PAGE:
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Re: [css-round-display] What is the % in device-radius relative to?

From: Tab Atkins Jr. <jackalmage@gmail.com>
Date: Wed, 21 Oct 2015 16:21:36 -0700
Message-ID: <CAAWBYDC_8P_9WA15skKmsoAXxcfTeXBX-O1OcYkwSH0BaYEDNQ@mail.gmail.com>
To: Florian Rivoal <florian@rivoal.net>
Cc: Hyojin Song <hyojin22.song@lge.com>, www-style list <www-style@w3.org>
On Tue, Oct 20, 2015 at 7:17 PM, Florian Rivoal <florian@rivoal.net> wrote:
>> On 21 Oct 2015, at 03:28, Tab Atkins Jr. <jackalmage@gmail.com> wrote:
>> On Sat, Oct 17, 2015 at 2:28 AM, Hyojin Song <hyojin22.song@lge.com> wrote:
>>> As a result, I think this syntax(one value of device-radius and relationship btw
>>> length and percentages) is the best way as of now, but there might be better way
>>> to test display's shape using Media queries. The other platforms have very
>>> simple method to identify the display shape. (e.g. isRound() in Android) The
>>> upcoming displays could be well handled using the device-radius described above
>>> for the time being.
>> Yes, I agree that a single value is best, but my issue is that *the
>> current definition doesn't work*, for the reasons I gave earlier in
>> the thread.  It still needs fixing.  (I think Florian's suggested fix
>> is far too complicated for such a simple value, and I believe it's
>> also ill-defined in a number of ways.)
> I disagree that my definition for equalities is complicated. I am merely
> treating both axes separately, which I believe leads to intuitive results.

Equalities and inequalities have to work exactly the same.  (x: y)
must be exactly equivalent to ((x <= y) and (x >= y)), or else algebra
doesn't work.

> For the inequalities, it is a bit more involved, but it is useful.
> * it gives intuitive and useful results when comparing elliptically rounded
> corners to non-percentage values, and circularly rounded coners
> * From a few seconds of googling for "rounded corners watch", here are a few
> watch shapes that would never match any equality or inequality under your
> definition, but would under mine.
> https://s-media-cache-ak0.pinimg.com/236x/29/c3/10/29c3109f738881d3b0cb4b12e9de15fc.jpg
> http://www.gadgetfolder.com/wp-content/uploads/2014/09/asus-zenwatch-official-1.jpg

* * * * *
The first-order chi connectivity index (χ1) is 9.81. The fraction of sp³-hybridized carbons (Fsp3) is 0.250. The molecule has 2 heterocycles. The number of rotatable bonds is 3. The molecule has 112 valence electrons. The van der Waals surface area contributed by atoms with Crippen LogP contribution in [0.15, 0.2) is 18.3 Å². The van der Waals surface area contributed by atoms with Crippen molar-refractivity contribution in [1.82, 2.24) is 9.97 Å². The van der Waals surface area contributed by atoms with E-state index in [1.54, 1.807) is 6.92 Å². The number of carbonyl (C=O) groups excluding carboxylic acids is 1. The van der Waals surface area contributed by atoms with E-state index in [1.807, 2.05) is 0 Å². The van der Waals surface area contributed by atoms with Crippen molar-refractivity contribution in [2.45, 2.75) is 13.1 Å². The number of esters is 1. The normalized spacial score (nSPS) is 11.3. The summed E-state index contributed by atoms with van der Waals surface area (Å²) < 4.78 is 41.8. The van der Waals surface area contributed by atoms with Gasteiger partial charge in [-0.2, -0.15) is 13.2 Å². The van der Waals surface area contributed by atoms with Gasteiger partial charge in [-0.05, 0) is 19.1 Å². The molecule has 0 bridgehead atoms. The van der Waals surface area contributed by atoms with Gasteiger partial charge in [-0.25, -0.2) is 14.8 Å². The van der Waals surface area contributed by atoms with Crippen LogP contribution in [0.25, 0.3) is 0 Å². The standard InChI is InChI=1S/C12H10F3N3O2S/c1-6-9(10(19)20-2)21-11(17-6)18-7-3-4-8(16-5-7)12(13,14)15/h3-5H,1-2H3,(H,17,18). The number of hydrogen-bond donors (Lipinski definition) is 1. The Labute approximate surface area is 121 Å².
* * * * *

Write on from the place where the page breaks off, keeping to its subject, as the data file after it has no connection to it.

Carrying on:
> http://static.dezeen.com/uploads/2012/05/26632AA.jpg
> https://cdn2.bigcommerce.com/n-pktq5q/wgja22j/products/107/images/2875/E2D7643__25245.1417203721.1280.1280.jpg?c=2

I'm not sure why these wouldn't work.  #1, #3, and #4 are
non-elliptical curves, but can still be treated the as elliptical for
these purposes - just track how far into the shape the curve starts.
#2 is elliptical and small (the real screen - the face is the same as
the others).

> That's easier to spec, but less useful. I'm happy to include the
> results of that approach (and its variants) in my TPAC board
> drawing to show that it is intuitive and useful in fewer cases.

The problem is that "at least as much" is intrinsically ambiguous.
Non-elliptical shapes can stretch both inside and outside of an
elliptical curve.  Do you compare areas?  That's fairly complicated,
and I'm not convinced it'll do something useful. Do you weight
"inside" and "outside" differently?

>> Percentages and lengths *do* need to be relative to the same thing.
>> If they're not, then you can't use calc() well.  We already made this
>> mistake a few times in CSS, and we have a wiki page dedicated to
>> warning against it: https://wiki.csswg.org/spec/calc-and-percentages
> Good point, but I think this is a borderline case, on the good side of
> the border. With the definition I gave, calc math works just fine as
> long as you consider each dimension separately, which you would have to
> do with that definition even if calc is not involved.

I'm not sure I see how this works.

Received on Wednesday, 21 October 2015 23:22:28 UTC

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